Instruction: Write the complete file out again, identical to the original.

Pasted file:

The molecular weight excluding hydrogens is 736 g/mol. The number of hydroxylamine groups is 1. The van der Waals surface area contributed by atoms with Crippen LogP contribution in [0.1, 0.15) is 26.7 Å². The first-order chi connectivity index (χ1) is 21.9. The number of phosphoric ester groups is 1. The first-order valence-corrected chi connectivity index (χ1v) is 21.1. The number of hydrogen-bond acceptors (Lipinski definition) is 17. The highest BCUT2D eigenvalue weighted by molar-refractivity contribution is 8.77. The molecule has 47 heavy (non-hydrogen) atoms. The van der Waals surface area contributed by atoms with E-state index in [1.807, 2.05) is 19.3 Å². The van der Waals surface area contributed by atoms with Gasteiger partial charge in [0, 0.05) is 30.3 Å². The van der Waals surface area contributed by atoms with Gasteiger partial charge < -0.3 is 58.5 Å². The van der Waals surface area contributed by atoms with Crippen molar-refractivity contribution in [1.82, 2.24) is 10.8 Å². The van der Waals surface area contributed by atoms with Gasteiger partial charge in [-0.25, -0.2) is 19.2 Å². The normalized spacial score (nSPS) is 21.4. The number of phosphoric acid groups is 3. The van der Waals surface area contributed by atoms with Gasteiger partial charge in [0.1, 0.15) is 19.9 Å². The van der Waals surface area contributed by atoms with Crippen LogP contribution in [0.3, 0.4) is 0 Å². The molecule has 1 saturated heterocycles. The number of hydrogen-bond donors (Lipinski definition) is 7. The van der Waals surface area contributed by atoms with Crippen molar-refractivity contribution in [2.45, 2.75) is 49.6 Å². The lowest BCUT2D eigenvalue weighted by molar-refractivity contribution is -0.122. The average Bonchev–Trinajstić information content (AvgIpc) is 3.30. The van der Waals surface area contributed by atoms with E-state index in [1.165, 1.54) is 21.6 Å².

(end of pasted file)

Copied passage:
The molecular weight excluding hydrogens is 736 g/mol. The number of hydroxylamine groups is 1. The van der Waals surface area contributed by atoms with Crippen LogP contribution in [0.1, 0.15) is 26.7 Å². The first-order chi connectivity index (χ1) is 21.9. The number of phosphoric ester groups is 1. The first-order valence-corrected chi connectivity index (χ1v) is 21.1. The number of hydrogen-bond acceptors (Lipinski definition) is 17. The highest BCUT2D eigenvalue weighted by molar-refractivity contribution is 8.77. The molecule has 47 heavy (non-hydrogen) atoms. The van der Waals surface area contributed by atoms with E-state index in [1.807, 2.05) is 19.3 Å². The van der Waals surface area contributed by atoms with Gasteiger partial charge in [0, 0.05) is 30.3 Å². The van der Waals surface area contributed by atoms with Gasteiger partial charge < -0.3 is 58.5 Å². The van der Waals surface area contributed by atoms with Crippen molar-refractivity contribution in [1.82, 2.24) is 10.8 Å². The van der Waals surface area contributed by atoms with Gasteiger partial charge in [-0.25, -0.2) is 19.2 Å². The normalized spacial score (nSPS) is 21.4. The number of phosphoric acid groups is 3. The van der Waals surface area contributed by atoms with Gasteiger partial charge in [0.1, 0.15) is 19.9 Å². The van der Waals surface area contributed by atoms with Crippen LogP contribution in [0.3, 0.4) is 0 Å². The molecule has 1 saturated heterocycles. The number of hydrogen-bond donors (Lipinski definition) is 7. The van der Waals surface area contributed by atoms with Crippen molar-refractivity contribution in [2.45, 2.75) is 49.6 Å². The lowest BCUT2D eigenvalue weighted by molar-refractivity contribution is -0.122. The average Bonchev–Trinajstić information content (AvgIpc) is 3.30. The van der Waals surface area contributed by atoms with E-state index in [1.165, 1.54) is 21.6 Å².